Water only maintains your hydration, but if you get dehydrated, you actually lose essential minerals and salts that are required to hold the water in.


To remedy this you need to lay down a layer of these salts before filling up on water, or else the water will just go straight through you.


In hot or humid conditions, I start the morning off with half a bottle of Powerade(Gaterade / Pokari sweat / Isotonic ade...whatever), then through the day top that bottle up with water, so that the solution becomes weaker and weaker.


This is especially necessary if you become dehydrated through a stomach condition.

Proper rehydration is vital.

Now…Some general Travel Tips….


Copies of documents:Be prepared to have some of your precious things lost or stolen, then if you don't it will be a wonderful surprise.


Take copies of your passports, credit cards, visas, tickets, travel insurance and email them to yourself (or put them on your cloud google drive). If you need them, you will need them in a hurry, and your email will generally be the quickest thing to access.Print a copy to keep in your suitcase, and leave a copy with a family member.

Have phone numbers saved for who to call if you need to cancel a credit card.

Photos of precious items: As a rule, don't take expensive jewellery on your trip.

The chances are that it won't be covered for the full value by your travel insurance. What jewellery or expensive electrical equipment you do take, make sure you take photos of it, and leave photos at home.

Jewellery valuations prior to travel are a great idea as well.

Laptops/tablets/smartphones:Beprepared to lose them, then it’s great if you don’t.


What is your security like on them?

Can someone easily enter them and steal your identity?


Makesure your passwords and PIN numbers are random and meaningful only to you. Not a date of birth. Not a live pets’ name. Not your name or a relatives name.

Makesure that your phone contacts are stored in the cloud rather than on your sim card or in your phone. (An IT tech can help u do this if you are unsure).

Makesure that any precious documents are stored at home as well. Travelphones/laptops/tablets need to be treated as "replaceable items".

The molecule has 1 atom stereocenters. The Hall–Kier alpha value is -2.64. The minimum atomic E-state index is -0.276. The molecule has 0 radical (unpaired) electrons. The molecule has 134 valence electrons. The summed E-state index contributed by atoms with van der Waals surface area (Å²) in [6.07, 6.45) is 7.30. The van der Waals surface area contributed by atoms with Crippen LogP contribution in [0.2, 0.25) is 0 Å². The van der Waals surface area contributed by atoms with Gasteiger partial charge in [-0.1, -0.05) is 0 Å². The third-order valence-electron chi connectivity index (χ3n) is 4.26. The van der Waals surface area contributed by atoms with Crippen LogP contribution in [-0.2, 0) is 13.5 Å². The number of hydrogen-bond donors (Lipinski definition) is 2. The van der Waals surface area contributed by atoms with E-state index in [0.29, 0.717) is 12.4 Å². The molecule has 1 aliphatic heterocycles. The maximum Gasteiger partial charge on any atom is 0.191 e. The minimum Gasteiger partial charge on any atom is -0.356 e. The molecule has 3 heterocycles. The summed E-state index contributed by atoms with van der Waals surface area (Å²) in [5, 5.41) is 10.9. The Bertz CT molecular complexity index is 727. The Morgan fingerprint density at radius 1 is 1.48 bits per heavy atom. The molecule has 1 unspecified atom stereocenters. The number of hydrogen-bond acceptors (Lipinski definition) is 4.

Protecting your identity: Identity theft isn't the stuff of James Bond, it’s simply a means of finding enough personal info to crack your passwords or more simply,to convince an inexperienced phone banking teller that they are you, and you have lost your password and bank sign in.


Keep your personal info locked at all times!


Backing up your photos: Lost or stolen Camera’s can be replaced with a good insurance policy, but the photo’s you took will be lost forever.

Periodically during your trip,copy your Camera (and/or Phone) SD card onto an external Thumb drive, or into your Cloud account. Losing those memories would be unfortunate.


Travel insurance: The only people who should travel without Travel Insurance, are those who have enough wealth that it does not matter what they have to spend to sort out a travel problem.


If that's not you –  you need to make sure that you have good Travel Cover.


Do proper due diligence on your Travel Insurance. Make sure you are covered for what you need. Always travel with a copy of your Insurance policy and wording,and save your Insurance Companies emergency number into your phone.


The most unexpected things happen when you are away from home. Make sure you are ready for them!

It the unexpected happens, keep receipts. If you fall ill, get a doctor's certificate to back up your claim.

Insurance companies won't pay out without proof.

BaggageTags: Tags on your bag have two necessary functions.

They provide a unique thing for you to watch out for on the Luggage carousels, and they also provide the Contact phone of the person who owns the bag.

Make sure your mobile number (with complete country code) is on the tag.

Lost Bags: It happens, and it’s never pleasant, but know what to do if your bags do not turn up when you do.

Most importantly, do not leave the airport without filing a lost baggage report. This is not only pivotal for letting the airlines know about the problem, but it is a necessary piece of the paper trail required by your Insurance company.


The airlines will need your full contact details of where to send your bag to when they find it.